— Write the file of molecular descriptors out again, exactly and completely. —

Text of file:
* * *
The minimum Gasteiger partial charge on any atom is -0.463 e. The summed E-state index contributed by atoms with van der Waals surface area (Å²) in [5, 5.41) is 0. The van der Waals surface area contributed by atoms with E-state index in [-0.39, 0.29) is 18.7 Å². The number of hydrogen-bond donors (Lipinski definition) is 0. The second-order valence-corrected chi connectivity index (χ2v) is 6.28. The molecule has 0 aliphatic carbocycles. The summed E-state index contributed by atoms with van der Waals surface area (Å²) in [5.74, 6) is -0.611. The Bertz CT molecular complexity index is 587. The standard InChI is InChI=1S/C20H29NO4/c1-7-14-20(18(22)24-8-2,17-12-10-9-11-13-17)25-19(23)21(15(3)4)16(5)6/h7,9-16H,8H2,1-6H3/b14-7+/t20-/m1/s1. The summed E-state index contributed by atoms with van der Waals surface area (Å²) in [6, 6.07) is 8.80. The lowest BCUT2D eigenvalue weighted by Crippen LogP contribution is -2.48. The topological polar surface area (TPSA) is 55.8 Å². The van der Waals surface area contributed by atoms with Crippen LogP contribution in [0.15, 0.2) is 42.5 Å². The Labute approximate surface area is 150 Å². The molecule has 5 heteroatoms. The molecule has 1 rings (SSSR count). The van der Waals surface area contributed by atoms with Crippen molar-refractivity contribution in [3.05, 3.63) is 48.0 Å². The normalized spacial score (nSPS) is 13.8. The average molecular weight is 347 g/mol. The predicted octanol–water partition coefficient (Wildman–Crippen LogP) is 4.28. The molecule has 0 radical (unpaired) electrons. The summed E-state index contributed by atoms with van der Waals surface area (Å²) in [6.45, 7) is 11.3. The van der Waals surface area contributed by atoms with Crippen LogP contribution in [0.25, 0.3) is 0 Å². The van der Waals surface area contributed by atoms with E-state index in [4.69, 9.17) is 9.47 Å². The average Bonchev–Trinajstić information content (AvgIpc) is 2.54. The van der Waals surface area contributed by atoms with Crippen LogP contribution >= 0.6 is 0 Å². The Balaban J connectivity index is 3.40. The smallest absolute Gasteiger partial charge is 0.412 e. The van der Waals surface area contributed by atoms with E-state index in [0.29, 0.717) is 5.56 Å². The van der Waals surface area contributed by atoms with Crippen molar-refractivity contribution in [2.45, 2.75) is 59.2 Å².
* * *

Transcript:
The minimum Gasteiger partial charge on any atom is -0.463 e. The summed E-state index contributed by atoms with van der Waals surface area (Å²) in [5, 5.41) is 0. The van der Waals surface area contributed by atoms with E-state index in [-0.39, 0.29) is 18.7 Å². The number of hydrogen-bond donors (Lipinski definition) is 0. The second-order valence-corrected chi connectivity index (χ2v) is 6.28. The molecule has 0 aliphatic carbocycles. The summed E-state index contributed by atoms with van der Waals surface area (Å²) in [5.74, 6) is -0.611. The Bertz CT molecular complexity index is 587. The standard InChI is InChI=1S/C20H29NO4/c1-7-14-20(18(22)24-8-2,17-12-10-9-11-13-17)25-19(23)21(15(3)4)16(5)6/h7,9-16H,8H2,1-6H3/b14-7+/t20-/m1/s1. The summed E-state index contributed by atoms with van der Waals surface area (Å²) in [6, 6.07) is 8.80. The lowest BCUT2D eigenvalue weighted by Crippen LogP contribution is -2.48. The topological polar surface area (TPSA) is 55.8 Å². The van der Waals surface area contributed by atoms with Crippen LogP contribution in [0.15, 0.2) is 42.5 Å². The Labute approximate surface area is 150 Å². The molecule has 5 heteroatoms. The molecule has 1 rings (SSSR count). The van der Waals surface area contributed by atoms with Crippen molar-refractivity contribution in [3.05, 3.63) is 48.0 Å². The normalized spacial score (nSPS) is 13.8. The average molecular weight is 347 g/mol. The predicted octanol–water partition coefficient (Wildman–Crippen LogP) is 4.28. The molecule has 0 radical (unpaired) electrons. The summed E-state index contributed by atoms with van der Waals surface area (Å²) in [6.45, 7) is 11.3. The van der Waals surface area contributed by atoms with Crippen LogP contribution in [0.25, 0.3) is 0 Å². The van der Waals surface area contributed by atoms with E-state index in [4.69, 9.17) is 9.47 Å². The average Bonchev–Trinajstić information content (AvgIpc) is 2.54. The van der Waals surface area contributed by atoms with Crippen LogP contribution >= 0.6 is 0 Å². The Balaban J connectivity index is 3.40. The smallest absolute Gasteiger partial charge is 0.412 e. The van der Waals surface area contributed by atoms with E-state index in [0.29, 0.717) is 5.56 Å². The van der Waals surface area contributed by atoms with Crippen molar-refractivity contribution in [2.45, 2.75) is 59.2 Å².